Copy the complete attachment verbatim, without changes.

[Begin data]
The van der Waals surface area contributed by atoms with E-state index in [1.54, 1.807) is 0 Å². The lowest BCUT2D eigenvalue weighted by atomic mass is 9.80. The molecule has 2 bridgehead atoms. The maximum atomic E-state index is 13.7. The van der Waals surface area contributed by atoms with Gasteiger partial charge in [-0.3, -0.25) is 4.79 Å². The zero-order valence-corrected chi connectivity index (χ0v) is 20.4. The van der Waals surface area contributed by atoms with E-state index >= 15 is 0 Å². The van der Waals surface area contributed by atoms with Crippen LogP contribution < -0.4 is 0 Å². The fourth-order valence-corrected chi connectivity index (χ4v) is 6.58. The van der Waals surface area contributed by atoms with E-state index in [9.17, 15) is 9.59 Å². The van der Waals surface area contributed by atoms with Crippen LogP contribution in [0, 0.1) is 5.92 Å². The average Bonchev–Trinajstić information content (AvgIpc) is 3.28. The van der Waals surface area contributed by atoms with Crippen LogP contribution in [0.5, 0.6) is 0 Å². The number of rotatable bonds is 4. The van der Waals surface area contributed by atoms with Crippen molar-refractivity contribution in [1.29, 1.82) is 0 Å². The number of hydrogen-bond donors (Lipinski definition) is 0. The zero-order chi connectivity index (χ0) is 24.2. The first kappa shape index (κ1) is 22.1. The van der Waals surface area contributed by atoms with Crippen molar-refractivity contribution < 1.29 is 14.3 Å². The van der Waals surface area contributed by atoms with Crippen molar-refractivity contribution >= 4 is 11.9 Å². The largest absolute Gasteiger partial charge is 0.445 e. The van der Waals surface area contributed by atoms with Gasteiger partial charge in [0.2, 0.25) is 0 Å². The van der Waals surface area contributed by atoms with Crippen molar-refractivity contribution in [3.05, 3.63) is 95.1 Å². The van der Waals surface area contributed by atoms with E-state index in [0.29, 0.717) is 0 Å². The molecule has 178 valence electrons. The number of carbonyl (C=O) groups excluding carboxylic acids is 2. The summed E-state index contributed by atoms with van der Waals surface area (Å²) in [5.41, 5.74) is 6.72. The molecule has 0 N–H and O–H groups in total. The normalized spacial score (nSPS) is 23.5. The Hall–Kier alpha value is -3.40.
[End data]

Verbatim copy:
The van der Waals surface area contributed by atoms with E-state index in [1.54, 1.807) is 0 Å². The lowest BCUT2D eigenvalue weighted by atomic mass is 9.80. The molecule has 2 bridgehead atoms. The maximum atomic E-state index is 13.7. The van der Waals surface area contributed by atoms with Gasteiger partial charge in [-0.3, -0.25) is 4.79 Å². The zero-order valence-corrected chi connectivity index (χ0v) is 20.4. The van der Waals surface area contributed by atoms with E-state index >= 15 is 0 Å². The van der Waals surface area contributed by atoms with Crippen LogP contribution < -0.4 is 0 Å². The fourth-order valence-corrected chi connectivity index (χ4v) is 6.58. The van der Waals surface area contributed by atoms with E-state index in [9.17, 15) is 9.59 Å². The van der Waals surface area contributed by atoms with Crippen LogP contribution in [0, 0.1) is 5.92 Å². The average Bonchev–Trinajstić information content (AvgIpc) is 3.28. The van der Waals surface area contributed by atoms with Crippen LogP contribution in [0.5, 0.6) is 0 Å². The number of rotatable bonds is 4. The van der Waals surface area contributed by atoms with Crippen molar-refractivity contribution in [1.29, 1.82) is 0 Å². The number of hydrogen-bond donors (Lipinski definition) is 0. The zero-order chi connectivity index (χ0) is 24.2. The first kappa shape index (κ1) is 22.1. The van der Waals surface area contributed by atoms with Crippen molar-refractivity contribution < 1.29 is 14.3 Å². The van der Waals surface area contributed by atoms with Crippen molar-refractivity contribution >= 4 is 11.9 Å². The largest absolute Gasteiger partial charge is 0.445 e. The van der Waals surface area contributed by atoms with Gasteiger partial charge in [0.2, 0.25) is 0 Å². The van der Waals surface area contributed by atoms with Crippen molar-refractivity contribution in [3.05, 3.63) is 95.1 Å². The van der Waals surface area contributed by atoms with E-state index in [0.29, 0.717) is 0 Å². The molecule has 178 valence electrons. The number of carbonyl (C=O) groups excluding carboxylic acids is 2. The summed E-state index contributed by atoms with van der Waals surface area (Å²) in [5.41, 5.74) is 6.72. The molecule has 0 N–H and O–H groups in total. The normalized spacial score (nSPS) is 23.5. The Hall–Kier alpha value is -3.40.